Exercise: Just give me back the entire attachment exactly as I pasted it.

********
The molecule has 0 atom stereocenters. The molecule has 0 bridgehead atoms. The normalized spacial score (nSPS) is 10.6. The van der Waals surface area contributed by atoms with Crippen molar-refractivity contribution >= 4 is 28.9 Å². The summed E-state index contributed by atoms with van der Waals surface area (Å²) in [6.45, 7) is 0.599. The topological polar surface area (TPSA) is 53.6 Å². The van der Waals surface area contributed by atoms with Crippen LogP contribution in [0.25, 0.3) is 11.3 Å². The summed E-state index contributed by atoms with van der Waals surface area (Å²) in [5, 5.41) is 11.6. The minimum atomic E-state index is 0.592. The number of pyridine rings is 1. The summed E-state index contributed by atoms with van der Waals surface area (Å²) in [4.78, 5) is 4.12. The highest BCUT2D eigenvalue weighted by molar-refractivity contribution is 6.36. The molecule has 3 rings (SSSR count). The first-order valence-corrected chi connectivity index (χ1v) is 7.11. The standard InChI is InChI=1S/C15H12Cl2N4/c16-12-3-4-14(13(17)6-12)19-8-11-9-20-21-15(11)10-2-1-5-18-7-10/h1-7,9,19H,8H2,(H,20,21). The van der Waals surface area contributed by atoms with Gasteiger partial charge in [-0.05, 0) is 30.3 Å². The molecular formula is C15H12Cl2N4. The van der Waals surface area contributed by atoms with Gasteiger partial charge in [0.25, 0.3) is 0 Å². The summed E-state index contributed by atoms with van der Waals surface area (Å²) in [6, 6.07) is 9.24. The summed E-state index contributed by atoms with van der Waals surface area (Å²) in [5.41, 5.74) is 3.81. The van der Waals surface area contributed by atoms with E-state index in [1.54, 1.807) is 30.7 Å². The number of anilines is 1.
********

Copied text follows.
The molecule has 0 atom stereocenters. The molecule has 0 bridgehead atoms. The normalized spacial score (nSPS) is 10.6. The van der Waals surface area contributed by atoms with Crippen molar-refractivity contribution >= 4 is 28.9 Å². The summed E-state index contributed by atoms with van der Waals surface area (Å²) in [6.45, 7) is 0.599. The topological polar surface area (TPSA) is 53.6 Å². The van der Waals surface area contributed by atoms with Crippen LogP contribution in [0.25, 0.3) is 11.3 Å². The summed E-state index contributed by atoms with van der Waals surface area (Å²) in [5, 5.41) is 11.6. The minimum atomic E-state index is 0.592. The number of pyridine rings is 1. The summed E-state index contributed by atoms with van der Waals surface area (Å²) in [4.78, 5) is 4.12. The highest BCUT2D eigenvalue weighted by molar-refractivity contribution is 6.36. The molecule has 3 rings (SSSR count). The first-order valence-corrected chi connectivity index (χ1v) is 7.11. The standard InChI is InChI=1S/C15H12Cl2N4/c16-12-3-4-14(13(17)6-12)19-8-11-9-20-21-15(11)10-2-1-5-18-7-10/h1-7,9,19H,8H2,(H,20,21). The van der Waals surface area contributed by atoms with Gasteiger partial charge in [-0.05, 0) is 30.3 Å². The molecular formula is C15H12Cl2N4. The van der Waals surface area contributed by atoms with Gasteiger partial charge in [0.25, 0.3) is 0 Å². The summed E-state index contributed by atoms with van der Waals surface area (Å²) in [6, 6.07) is 9.24. The summed E-state index contributed by atoms with van der Waals surface area (Å²) in [5.41, 5.74) is 3.81. The van der Waals surface area contributed by atoms with E-state index in [1.54, 1.807) is 30.7 Å². The number of anilines is 1.